Erection problems (erectile dysfunction) may be caused by physical problems
related to the blood vessels, nerves, and hormones or by psychological issues. Physical problems cause about 8 out of 10 cases of erectile dysfunction.
Normally, an erection
occurs when your imagination or senses (vision, hearing, touch, smell, taste)
are stimulated and you become aroused. Your central nervous system sends nerve
impulses that increase blood flow to your penis. Blood fills the spongy
chambers (corpora cavernosa) in the penis, causing them to expand and become
A subject like erectile dysfunction is bound to be surrounded with as much legend as fact when it comes to causes and treatments. Check out these six common myths about ED and the facts to dispel the rumors.
A properly functioning nervous system that
sends the necessary signals to the penis.
An intact system of blood
vessels (vascular system) to allow blood to flow into and out of the
Normal smooth muscle in the penis, which must relax so the
penis can fill with blood and enlarge.
The ability to trap the
blood in the penis so that it stays firm.
Physical causes of erection problems
include long-term (chronic) and short-term (acute) injuries and complications
prostate or other surgery that interfere with nerve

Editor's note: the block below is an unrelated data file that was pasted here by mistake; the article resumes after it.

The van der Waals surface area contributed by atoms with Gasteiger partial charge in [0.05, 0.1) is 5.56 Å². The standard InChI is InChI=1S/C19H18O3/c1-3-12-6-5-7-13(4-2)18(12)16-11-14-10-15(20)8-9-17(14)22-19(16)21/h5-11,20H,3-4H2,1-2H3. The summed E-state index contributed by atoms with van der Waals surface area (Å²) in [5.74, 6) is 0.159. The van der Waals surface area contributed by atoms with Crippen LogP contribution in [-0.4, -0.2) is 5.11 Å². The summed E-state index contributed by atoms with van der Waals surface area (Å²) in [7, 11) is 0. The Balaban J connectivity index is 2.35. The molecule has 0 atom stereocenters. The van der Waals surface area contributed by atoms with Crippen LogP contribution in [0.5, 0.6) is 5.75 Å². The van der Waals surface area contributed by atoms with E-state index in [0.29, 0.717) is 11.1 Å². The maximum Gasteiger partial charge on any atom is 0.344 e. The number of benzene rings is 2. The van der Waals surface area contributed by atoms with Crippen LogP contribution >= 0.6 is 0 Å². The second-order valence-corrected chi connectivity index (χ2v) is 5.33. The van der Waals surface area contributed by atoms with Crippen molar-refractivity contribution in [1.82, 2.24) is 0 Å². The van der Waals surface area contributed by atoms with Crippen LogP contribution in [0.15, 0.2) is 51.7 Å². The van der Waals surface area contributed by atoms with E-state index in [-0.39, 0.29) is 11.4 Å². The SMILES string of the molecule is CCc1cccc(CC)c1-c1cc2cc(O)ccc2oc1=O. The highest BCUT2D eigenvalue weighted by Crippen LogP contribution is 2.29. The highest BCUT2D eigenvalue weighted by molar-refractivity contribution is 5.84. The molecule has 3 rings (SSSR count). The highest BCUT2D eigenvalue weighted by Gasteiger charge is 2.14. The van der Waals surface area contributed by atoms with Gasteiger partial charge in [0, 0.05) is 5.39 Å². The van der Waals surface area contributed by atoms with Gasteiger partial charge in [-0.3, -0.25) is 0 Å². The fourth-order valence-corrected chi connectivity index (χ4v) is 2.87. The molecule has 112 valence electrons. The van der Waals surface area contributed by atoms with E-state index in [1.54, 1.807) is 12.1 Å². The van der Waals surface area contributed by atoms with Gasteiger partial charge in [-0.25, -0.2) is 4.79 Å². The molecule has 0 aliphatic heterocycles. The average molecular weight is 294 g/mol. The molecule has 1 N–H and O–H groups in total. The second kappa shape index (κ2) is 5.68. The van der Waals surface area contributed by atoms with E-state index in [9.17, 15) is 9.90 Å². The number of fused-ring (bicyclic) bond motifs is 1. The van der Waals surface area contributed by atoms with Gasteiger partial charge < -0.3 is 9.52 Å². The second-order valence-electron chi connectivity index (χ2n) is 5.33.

impulses or blood flow to the penis. Physical problems are often the cause of
erection difficulties in men age 50 or older.
Problems with the blood vessels (vascular problems) may prevent blood from filling the penis or from remaining
there long enough to maintain an erection. For example, long-term
high blood pressure can cause damage to blood vessels
and lead to erection problems.
The use of tobacco, alcohol, or illegal drugs can lead to
erection problems. Stopping or reducing the use of these substances may reduce
the severity of a man's erection problem.
Activities that restrict blood flow to the penis also may
result in erection problems. Some doctors have observed that men who regularly
ride bicycles over long distances are more likely to have erection problems
than men who ride only occasionally, especially if they ride on a narrow,
unpadded saddle. But the possible link between bicycle riding and erection
problems has not been proved.
vasectomy usually does not cause an erection problem.
But pain after the operation may affect sexual performance for a while. And if a
man was not comfortable with his decision to have a vasectomy, or is having
second thoughts, it could affect him psychologically.
Psychological causes of erection problems include depression
(which also has a physical component),
grief, or problems with current or past relationships.
These interfere with the erection process by distracting the man from things
that would normally arouse him. Erection problems in men younger than 40 who
have no physical risk factors are more likely to be caused by psychological
factors than physical causes.